MODEL ORGANISMS OF EPIGENETICS
Epigenetic processes are widespread and much of our extant knowledge about epigenetics has been derived from model systems, both typical and unique. The ease of manipulation of eukaryotic microbes has facilitated discoveries in the molecular mechanisms of basic epigenetic processes (Chapter 13). In these cases epigenetics may play a key role in genomic protection from invasive DNA elements and in identifying the importance of gene silencing mechanisms in evolution. Drosophila is a mainstay model in biology in general and the epigenetics field is not an exception in this regard. For example, Chapter 14 offers a number of examples of transgenerational inheritance in Drosophila and this model system also shows promise in unraveling the evolutionary aspects of epigenetics. Probably the most useful model system in epigenetics to date is the mouse model (Chapter 15). Randy Jirtle and colleagues review numerous different mouse models that are important in many epigenetic processes such as transgenerational epigenetics and imprinting and these models have potential in illuminating human diseases such as diabetes, neurological disorders and cancer. Plant models (Chapter 16) are of great importance in epigenetics due in part to their plasticity and their ability to silence transposable elements. RNAi silencing in plants has been at the forefront of epigenetics and plant models will likely lead the way in several other epigenetic processes in the future. Thus, model development, like the advances in techniques, have made many of the most exciting discoveries in epigenetics possible for a number of years.
METABOLISM AND EPIGENETICS
Epigenetics is intricately linked to changes in the metabolism of organisms and these two processes cannot be fully understood separately. S-adenosylmethionine (SAM) is a universal methyl donor and drives many epigenetic processes (Chapter 17) and the importance of SAM in epigenetic mechanisms is vast. Metabolic functions can also influence the chromatin which is a major mediator of epigenetic processes (Chapter 18). It is now apparent that various environmental influences and metabolic compounds can regulate the many enzymes that modify histones in mammals. Thus, metabolic processes impact DNA methylation and chromatin remodeling, the two major epigenetic mediators, and it is likely that this relatively new field will continue to advance in an exponential manner.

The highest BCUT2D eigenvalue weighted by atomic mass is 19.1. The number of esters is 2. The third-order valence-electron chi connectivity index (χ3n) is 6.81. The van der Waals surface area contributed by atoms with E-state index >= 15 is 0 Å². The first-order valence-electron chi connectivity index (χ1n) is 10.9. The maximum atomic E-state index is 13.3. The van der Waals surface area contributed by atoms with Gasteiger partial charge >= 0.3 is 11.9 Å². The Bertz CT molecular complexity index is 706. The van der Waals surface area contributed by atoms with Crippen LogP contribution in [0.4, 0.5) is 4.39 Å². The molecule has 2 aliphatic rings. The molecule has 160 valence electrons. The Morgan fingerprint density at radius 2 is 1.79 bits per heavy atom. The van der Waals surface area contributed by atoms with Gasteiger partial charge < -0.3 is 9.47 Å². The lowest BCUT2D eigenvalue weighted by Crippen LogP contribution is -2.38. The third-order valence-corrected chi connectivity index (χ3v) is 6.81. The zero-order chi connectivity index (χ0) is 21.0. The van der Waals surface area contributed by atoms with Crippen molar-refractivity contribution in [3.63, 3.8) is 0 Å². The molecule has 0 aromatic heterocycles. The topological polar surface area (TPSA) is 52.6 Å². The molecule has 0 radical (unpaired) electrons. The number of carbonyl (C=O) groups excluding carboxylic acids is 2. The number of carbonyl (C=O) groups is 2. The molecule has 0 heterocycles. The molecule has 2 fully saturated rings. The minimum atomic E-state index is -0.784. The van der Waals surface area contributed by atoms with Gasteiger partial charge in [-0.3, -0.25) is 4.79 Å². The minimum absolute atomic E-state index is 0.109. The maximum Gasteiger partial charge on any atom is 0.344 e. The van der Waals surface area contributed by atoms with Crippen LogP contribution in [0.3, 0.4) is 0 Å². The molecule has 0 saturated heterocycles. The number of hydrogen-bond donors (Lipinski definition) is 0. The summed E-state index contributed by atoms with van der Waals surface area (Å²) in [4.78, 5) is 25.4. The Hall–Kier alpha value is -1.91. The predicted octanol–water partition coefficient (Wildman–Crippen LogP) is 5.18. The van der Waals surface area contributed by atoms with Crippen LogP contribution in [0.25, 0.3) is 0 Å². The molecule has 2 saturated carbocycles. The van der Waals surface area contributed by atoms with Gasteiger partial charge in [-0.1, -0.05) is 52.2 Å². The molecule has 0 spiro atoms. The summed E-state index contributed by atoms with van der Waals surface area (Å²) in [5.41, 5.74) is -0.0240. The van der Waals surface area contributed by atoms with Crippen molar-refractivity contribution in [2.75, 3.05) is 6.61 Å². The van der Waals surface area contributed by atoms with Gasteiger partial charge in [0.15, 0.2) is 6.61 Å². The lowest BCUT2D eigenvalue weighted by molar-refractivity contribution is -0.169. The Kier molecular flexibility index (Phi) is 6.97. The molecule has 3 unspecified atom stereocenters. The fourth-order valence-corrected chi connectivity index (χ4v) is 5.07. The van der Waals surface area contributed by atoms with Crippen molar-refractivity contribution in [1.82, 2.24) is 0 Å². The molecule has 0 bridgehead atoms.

FUNCTIONS OF EPIGENETICS
The functions of epigenetics are indeed numerous and it would be next to impossible to do complete justice in one book to this ever-expanding field. However, Chapters 19–25 illustrate a few of the many different functions that epigenetics mediates. Stem cells rely in part on signals from the environment and epigenetic mechanisms such as DNA methylation, histone modification, and microRNA (miRNA) have central roles in how stem cells respond to environmental influences (Chapter 19). Regenerative medicine is dependent upon stem cells and skeletal muscle regeneration (Chapter 20) involves key changes in the epigenome that regulate gene expression in muscle progenitors through chromatin as well as microRNA epigenetic changes. It has been known that epigenetics is important in X chromosome inactivation for quite some time although advances in this area are continuing to move rapidly. It is now apparent that X chromosome inactivation is regulated not only through the genes Tsix and Xist, but also pluripotency factors that affect Xist expression (Chapter 21). Genomic imprinting, likewise, has been known to be epigenetic-based for many years, but discoveries in this area of epigenetics continue to move at a rapid pace. Genomic imprinting is not limited to mammals but also occurs through analogous processes in plants and invertebrates and it can occur in specific tissues or during critical developmental stages (Chapter 22). Profound new discoveries have recently occurred in the area of the epigenetics of memory processes. Recent exciting discoveries have shown that gene regulation through epigenetic mechanisms is necessary for changes in adult brain function and behavior based on life experiences (Chapter 23). Moreover, new drugs that impact epigenetic mechanisms may have future uses in treating or alleviating cognitive dysfunction. Transgenerational inheritance (Chapter 24) is also a form of memory based in part on epigenetics in that early life experiences that impact epigenetic markers can greatly influence adult health and risk for diseases. In addition, the aging process is a form of epigenetic memory and experience, in that our genes are epigenetically modified from our parents and also during our entire life spans, that can significantly impact the longevity of humans as well as our risk for the numerous age-related diseases, many of which are also epigenetically-based (Chapter 25). It is therefore apparent that epigenetics influences a number of different functions and it is highly likely that many additional functions of epigenetics will be discovered in the future.